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2002 Honda Insight [manual]
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Discussion Starter #5
@Arbus This car is in Northern California. Carfax says it spent most of it's time in San Fransisco area before my friend brought it here for a year where it also doesn't snow.

@jime The DIY is strong within me but I have very limited experience with automotive machinery (gotta start somewhere). I would hate to buy this at an admittedly good price IMO and have something expensive or involved go out on me in 6 months you know.
 

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I'm gonna hit 250k in about one week. I'd have no apprehension on driving one of these cars at 250k, or 500k.
 

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90% of my 252k+ miles are highway miles. Most recent trip was to DC in January. As Willie said, they need to be driven almost daily to keep the Hybrid Battery healthy.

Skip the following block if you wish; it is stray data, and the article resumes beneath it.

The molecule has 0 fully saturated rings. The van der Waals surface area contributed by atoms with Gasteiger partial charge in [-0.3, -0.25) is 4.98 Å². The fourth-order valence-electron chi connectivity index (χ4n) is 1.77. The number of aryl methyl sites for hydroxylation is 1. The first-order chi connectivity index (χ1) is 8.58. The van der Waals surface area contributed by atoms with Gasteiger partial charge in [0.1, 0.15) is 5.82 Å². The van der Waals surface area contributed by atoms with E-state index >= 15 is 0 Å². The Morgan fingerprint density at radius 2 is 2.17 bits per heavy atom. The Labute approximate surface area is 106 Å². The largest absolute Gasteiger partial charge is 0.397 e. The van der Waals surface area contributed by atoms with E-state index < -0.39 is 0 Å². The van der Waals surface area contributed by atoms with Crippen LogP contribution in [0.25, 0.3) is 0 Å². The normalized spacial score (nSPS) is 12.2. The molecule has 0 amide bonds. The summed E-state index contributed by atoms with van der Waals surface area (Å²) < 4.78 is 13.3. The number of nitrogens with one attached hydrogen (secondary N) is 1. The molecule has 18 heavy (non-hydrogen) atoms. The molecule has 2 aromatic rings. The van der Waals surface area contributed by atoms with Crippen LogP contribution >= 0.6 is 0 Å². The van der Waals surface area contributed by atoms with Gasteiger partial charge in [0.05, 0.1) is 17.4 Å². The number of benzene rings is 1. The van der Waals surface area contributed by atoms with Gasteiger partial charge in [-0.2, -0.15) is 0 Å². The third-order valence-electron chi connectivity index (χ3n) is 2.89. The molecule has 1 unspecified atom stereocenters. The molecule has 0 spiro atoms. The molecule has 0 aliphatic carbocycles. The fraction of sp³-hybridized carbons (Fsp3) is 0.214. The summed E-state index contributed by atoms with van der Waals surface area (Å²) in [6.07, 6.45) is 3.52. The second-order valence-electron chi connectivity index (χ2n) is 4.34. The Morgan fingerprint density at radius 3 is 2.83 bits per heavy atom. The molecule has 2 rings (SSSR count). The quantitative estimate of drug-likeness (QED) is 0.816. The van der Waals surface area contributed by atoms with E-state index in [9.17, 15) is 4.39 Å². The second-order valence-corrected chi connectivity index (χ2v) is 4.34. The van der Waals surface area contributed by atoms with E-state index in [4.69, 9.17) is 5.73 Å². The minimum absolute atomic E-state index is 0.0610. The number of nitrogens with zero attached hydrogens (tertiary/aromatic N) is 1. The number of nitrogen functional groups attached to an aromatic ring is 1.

20200229_094106.jpg
 

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I would recommend you find another car because your friend is not doing you a favor.

Why?

I have had a 2006 for 14 years. I like it but:

This is a low, rough-riding, noisy car that’s very poorly supported by dealers and the aftermarket. It’s basically a 4-wheelHonda motorcycle.

The body is plastic and aluminum (light!) which means any body work will cost more than the car is worth.

Lots of little irksome things go wrong and some parts (wheel skirts, A-pillar covers) can fly off. Headliners come down. Alloy parts corrode. Switches crap out. Paint burns and peels off.

Worse than other cars? I would say so

The electronics are sophisticated and even if you are a rocket scientist (honestly) improving the battery pack is elusive though many have tried.